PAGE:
Skip to main content

Thank you for visiting You are using a browser version with limited support for CSS. To obtain the best experience, we recommend you use a more up to date browser (or turn off compatibility mode in Internet Explorer). In the meantime, to ensure continued support, we are displaying the site without styles and JavaScript.

Inception loops discover what excites neurons most using deep predictive models


Finding sensory stimuli that drive neurons optimally is central to understanding information processing in the brain. However, optimizing sensory input is difficult due to the predominantly nonlinear nature of sensory processing and high dimensionality of the input. We developed ‘inception loops’, a closed-loop experimental paradigm combining in vivo recordings from thousands of neurons with in silico nonlinear response modeling. Our end-to-end trained, deep-learning-based model predicted thousands of neuronal responses to arbitrary, new natural input with high accuracy and was used to synthesize optimal stimuli—most exciting inputs (MEIs). For mouse primary visual cortex (V1), MEIs exhibited complex spatial features that occurred frequently in natural scenes but deviated strikingly from the common notion that Gabor-like stimuli are optimal for V1. When presented back to the same neurons in vivo, MEIs drove responses significantly better than control stimuli. Inception loops represent a widely applicable technique for dissecting the neural mechanisms of sensation.

This is a preview of subscription content, access via your institution

Relevant articles

Open Access articles citing this article.

Access options

Buy article

Get time limited or full article access on ReadCube.


All prices are NET prices.

Fig. 1: Experimental paradigm and model.
Fig. 2: MEIs.
Fig. 3: Comparison of MEIs and other types of stimuli.
Fig. 4: Neurons respond more to MEIs than other types of stimuli.

Data availability

All figures were generated from raw or processed data. The data generated and/or analyzed during the current study are available from the corresponding author upon request. No publicly available data was used in this study.

Code availability

Experiments and analyses were performed using custom software developed using the following tools: ScanImage 2018a (ref. 60), CaImAn v.1.0 (ref. 61), DataJoint v.0.11.1 (ref. 62), PyTorch v.0.4.1 (ref. 63), NumPy v.1.16.4 (ref. 64), SciPy v.1.3.0 (ref. 65), Docker v.18.09.7 (ref. 66), Matplotlib v.3.0.3 (ref. 67), seaborn v.0.9.0 (ref. 68), pandas v.0.24.2 (ref. 69) and Jupyter v.1.0.0 (ref. 70). The code for carrying out the data collection and preprocessing is available at; the code to perform MEI generation and analysis is available at


  1. Adrian, E. D. & Bronk, D. W. The discharge of impulses in motor nerve fibres: Part I. Impulses in single fibres of the phrenic nerve. J. Physiol. 66, 81–101 (1928).

    CAS  PubMed  PubMed Central  Google Scholar 

  2. Hartline, H. K. The response of single optic nerve fibers of the vertebrate eye to illumination of the retina. Am. J. Physiol. 121, 400–415 (1938).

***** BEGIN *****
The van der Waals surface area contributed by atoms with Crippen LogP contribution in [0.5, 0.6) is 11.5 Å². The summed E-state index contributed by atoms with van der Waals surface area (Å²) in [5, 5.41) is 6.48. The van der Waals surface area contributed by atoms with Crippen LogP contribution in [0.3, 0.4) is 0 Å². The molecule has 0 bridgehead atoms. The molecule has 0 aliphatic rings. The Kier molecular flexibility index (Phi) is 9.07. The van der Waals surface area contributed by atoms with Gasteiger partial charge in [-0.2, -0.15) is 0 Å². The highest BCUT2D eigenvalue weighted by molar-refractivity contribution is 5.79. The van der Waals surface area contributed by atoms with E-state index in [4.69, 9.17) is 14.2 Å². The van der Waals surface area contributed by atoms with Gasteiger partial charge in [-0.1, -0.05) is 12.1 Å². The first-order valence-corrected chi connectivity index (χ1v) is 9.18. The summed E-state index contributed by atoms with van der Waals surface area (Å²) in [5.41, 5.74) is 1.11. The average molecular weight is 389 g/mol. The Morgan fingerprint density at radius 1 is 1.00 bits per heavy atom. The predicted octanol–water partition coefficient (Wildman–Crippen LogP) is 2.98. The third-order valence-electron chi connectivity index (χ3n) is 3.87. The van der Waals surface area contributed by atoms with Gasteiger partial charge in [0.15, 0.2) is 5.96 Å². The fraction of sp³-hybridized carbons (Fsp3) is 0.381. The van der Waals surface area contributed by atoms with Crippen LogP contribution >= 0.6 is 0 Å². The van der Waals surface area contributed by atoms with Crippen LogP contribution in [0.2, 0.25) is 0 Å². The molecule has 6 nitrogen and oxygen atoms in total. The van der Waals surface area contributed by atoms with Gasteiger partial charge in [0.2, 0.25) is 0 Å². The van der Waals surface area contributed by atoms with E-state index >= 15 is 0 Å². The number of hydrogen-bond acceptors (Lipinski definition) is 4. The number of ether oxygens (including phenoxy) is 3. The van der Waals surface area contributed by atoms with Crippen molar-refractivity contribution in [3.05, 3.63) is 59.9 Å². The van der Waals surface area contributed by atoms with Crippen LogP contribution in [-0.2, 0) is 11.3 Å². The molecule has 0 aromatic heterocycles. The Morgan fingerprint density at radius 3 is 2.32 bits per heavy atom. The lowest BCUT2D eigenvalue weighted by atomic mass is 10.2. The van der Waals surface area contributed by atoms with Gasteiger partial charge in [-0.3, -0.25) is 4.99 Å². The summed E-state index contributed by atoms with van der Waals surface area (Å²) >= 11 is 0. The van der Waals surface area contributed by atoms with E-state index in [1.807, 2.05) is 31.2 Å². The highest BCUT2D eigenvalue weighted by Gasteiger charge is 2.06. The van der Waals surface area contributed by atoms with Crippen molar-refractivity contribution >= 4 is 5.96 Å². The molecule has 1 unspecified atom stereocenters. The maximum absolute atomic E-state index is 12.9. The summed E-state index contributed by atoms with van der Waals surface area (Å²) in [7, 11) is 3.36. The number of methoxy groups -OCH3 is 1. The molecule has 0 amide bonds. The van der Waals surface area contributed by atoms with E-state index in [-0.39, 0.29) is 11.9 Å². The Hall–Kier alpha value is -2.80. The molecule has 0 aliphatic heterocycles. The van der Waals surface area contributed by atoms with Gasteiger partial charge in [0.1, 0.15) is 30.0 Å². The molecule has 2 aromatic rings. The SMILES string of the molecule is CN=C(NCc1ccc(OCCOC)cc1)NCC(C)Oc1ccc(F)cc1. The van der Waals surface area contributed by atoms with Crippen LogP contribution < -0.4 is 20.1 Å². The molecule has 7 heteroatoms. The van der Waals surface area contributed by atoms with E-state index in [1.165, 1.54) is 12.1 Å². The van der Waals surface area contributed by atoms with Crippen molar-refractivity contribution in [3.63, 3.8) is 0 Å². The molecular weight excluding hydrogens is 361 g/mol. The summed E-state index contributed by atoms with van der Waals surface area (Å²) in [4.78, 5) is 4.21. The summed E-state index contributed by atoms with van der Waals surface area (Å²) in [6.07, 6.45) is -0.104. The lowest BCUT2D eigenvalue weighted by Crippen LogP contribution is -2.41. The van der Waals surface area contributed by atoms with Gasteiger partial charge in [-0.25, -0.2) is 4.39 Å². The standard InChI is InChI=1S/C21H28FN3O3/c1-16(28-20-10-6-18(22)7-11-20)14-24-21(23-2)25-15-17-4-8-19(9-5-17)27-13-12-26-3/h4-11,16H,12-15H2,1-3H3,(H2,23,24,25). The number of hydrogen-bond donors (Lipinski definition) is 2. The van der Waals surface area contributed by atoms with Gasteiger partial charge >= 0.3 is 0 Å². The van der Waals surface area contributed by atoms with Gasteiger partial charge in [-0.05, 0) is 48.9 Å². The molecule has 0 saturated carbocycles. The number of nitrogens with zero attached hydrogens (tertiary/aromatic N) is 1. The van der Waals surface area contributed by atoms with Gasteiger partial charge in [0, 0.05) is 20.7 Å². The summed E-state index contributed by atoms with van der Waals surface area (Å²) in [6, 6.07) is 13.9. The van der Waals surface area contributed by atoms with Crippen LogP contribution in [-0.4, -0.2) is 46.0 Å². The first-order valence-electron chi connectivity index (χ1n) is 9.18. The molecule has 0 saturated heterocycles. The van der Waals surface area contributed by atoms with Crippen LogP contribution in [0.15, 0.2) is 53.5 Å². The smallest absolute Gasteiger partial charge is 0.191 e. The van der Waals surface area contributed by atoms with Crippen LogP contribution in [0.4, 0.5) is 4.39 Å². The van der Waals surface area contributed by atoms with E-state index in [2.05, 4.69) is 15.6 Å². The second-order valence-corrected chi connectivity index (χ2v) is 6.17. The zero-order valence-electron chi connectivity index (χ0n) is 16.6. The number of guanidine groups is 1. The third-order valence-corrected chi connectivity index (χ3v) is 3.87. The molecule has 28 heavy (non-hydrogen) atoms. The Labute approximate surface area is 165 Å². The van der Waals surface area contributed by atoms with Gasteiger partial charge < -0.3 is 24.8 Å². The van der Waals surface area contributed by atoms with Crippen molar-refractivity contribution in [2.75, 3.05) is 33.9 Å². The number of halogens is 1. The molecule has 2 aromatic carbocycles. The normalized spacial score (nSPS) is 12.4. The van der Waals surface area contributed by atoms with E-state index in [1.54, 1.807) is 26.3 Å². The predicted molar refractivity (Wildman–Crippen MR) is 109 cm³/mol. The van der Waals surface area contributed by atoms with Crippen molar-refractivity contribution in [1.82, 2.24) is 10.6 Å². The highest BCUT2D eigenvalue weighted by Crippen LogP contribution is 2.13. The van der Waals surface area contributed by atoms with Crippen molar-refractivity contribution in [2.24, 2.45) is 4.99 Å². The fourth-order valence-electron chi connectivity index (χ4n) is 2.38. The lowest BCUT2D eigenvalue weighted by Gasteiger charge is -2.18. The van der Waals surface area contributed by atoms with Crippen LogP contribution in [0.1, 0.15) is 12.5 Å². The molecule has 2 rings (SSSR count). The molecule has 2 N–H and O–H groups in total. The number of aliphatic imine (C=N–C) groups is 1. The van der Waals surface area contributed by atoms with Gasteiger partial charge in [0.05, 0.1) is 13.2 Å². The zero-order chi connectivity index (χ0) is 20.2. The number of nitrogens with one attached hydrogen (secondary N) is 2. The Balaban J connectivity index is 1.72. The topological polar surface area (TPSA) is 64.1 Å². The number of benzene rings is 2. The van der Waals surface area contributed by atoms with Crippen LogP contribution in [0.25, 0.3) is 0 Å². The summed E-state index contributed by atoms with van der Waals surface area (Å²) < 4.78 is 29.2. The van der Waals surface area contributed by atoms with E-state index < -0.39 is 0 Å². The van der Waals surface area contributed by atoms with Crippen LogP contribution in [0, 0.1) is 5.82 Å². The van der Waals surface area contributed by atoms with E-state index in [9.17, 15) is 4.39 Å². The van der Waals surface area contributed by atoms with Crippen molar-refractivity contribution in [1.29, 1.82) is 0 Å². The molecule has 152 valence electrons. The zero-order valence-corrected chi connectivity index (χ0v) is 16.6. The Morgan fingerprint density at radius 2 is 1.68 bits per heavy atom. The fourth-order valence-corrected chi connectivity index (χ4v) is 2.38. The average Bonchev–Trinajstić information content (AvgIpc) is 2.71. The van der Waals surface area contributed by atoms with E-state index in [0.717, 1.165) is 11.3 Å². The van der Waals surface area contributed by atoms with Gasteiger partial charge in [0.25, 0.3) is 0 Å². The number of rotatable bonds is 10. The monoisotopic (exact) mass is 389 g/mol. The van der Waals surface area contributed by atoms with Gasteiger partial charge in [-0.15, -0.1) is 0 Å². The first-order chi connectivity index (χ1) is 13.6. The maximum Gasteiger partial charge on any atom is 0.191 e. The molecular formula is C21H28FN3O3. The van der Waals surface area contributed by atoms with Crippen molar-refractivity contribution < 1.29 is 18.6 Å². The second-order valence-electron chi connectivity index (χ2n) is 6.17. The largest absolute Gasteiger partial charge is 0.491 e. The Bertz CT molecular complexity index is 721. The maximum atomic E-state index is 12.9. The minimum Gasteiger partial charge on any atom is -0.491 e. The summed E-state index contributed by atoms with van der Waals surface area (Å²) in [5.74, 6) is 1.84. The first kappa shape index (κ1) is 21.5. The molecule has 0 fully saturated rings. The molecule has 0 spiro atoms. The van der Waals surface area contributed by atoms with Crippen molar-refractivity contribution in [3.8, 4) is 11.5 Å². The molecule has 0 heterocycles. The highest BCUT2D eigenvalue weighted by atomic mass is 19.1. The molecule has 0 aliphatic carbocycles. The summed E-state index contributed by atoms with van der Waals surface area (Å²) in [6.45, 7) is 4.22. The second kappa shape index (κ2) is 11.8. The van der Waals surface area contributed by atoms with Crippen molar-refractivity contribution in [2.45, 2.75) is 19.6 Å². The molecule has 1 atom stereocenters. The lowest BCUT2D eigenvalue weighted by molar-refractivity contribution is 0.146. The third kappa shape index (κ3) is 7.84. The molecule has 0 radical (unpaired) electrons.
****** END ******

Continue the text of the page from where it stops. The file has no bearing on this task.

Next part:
Google Scholar 

  3. Chichilnisky, E. J. A simple white noise analysis of neuronal light responses. Network 12, 199–213 (2001).

    CAS  PubMed  Google Scholar 

  4. Olshausen, B. A. & Field, D. J. in Problems in Systems Neuroscience (eds Sejnowski, T. J. & van Hemmen, L.) 182–211 (Oxford Univ. Press, 2004).

  5. Antolík, J., Hofer, S. B., Bednar, J. A. & Mrsic-flogel, T. D. Model constrained by visual hierarchy improves prediction of neural responses to natural scenes. PLoS Comput. Biol. 12, e1004927 (2016).

    PubMed  PubMed Central  Google Scholar 

  6. Sinz, F. et al. Stimulus domain transfer in recurrent models for large scale cortical population prediction on video. In Proc. Advances in Neural Information Processing Systems 31 (eds Bengio, S. et al.) 7199–7210 (Curran Associates, 2018).

  7. Harth, E. & Tzanakou, E. ALOPEX: a stochastic method for determining visual receptive fields. Vision Res. 14, 1475–1482 (1974).

    CAS  PubMed  Google Scholar 

  8. Földiák, P. Stimulus optimisation in primary visual cortex. Neurocomputing 3840, 1217–1222 (2001).

    Google Scholar 

  9. Paninski, L., Pillow, J. & Lewi, J. in Computational Neuroscience: Theoretical Insights into Brain Function (eds Cisek, P. et al.) 493–507 (Elsevier, 2007).

  10. Benda, J., Gollisch, T., Machens, C. K. & Herz, A. V. From response to stimulus: adaptive sampling in sensory physiology. Curr. Opin. Neurobiol. 17, 430–436 (2007).

    CAS  PubMed  Google Scholar 

  11. Yamins, D. L. K. & DiCarlo, J. J. Using goal-driven deep learning models to understand sensory cortex. Nat. Neurosci. 19, 356–365 (2016).

    CAS  PubMed  Google Scholar 

  12. Cadieu, C. F. et al. Deep neural networks rival the representation of primate IT cortex for core visual object recognition. PLoS Comput. Biol. 10, e1003963 (2014).

    PubMed  PubMed Central  Google Scholar 

  13. Klindt, D., Ecker, A. S., Euler, T. & Bethge, M. Neural system identification for large populations separating “what” and “where”. Adv. Neural Inf. Process. Syst. 30, 3506–3516 (2017).

    Google Scholar 

  14. McIntosh, L. T., Maheswaranathan, N., Nayebi, A., Ganguli, S. & Baccus, S. A. Deep learning models of the retinal response to natural scenes. Adv. Neural Inf. Process. Syst. 29, 1369–1377 (2016).

    PubMed  PubMed Central  Google Scholar 

  15. Erhan, D. & Bengio, Y. & Courville, A. & Vincent, P. Visualizing higher-layer features of a deep network. Technical Report 1341 (University of Montreal, 2009).

  16. Sofroniew, N. J., Flickinger, D., King, J. & Svoboda, K. A large field of view two-photon mesoscope with subcellular resolution for in vivo imaging. eLife 5, e14472 (2016).

    PubMed  PubMed Central  Google Scholar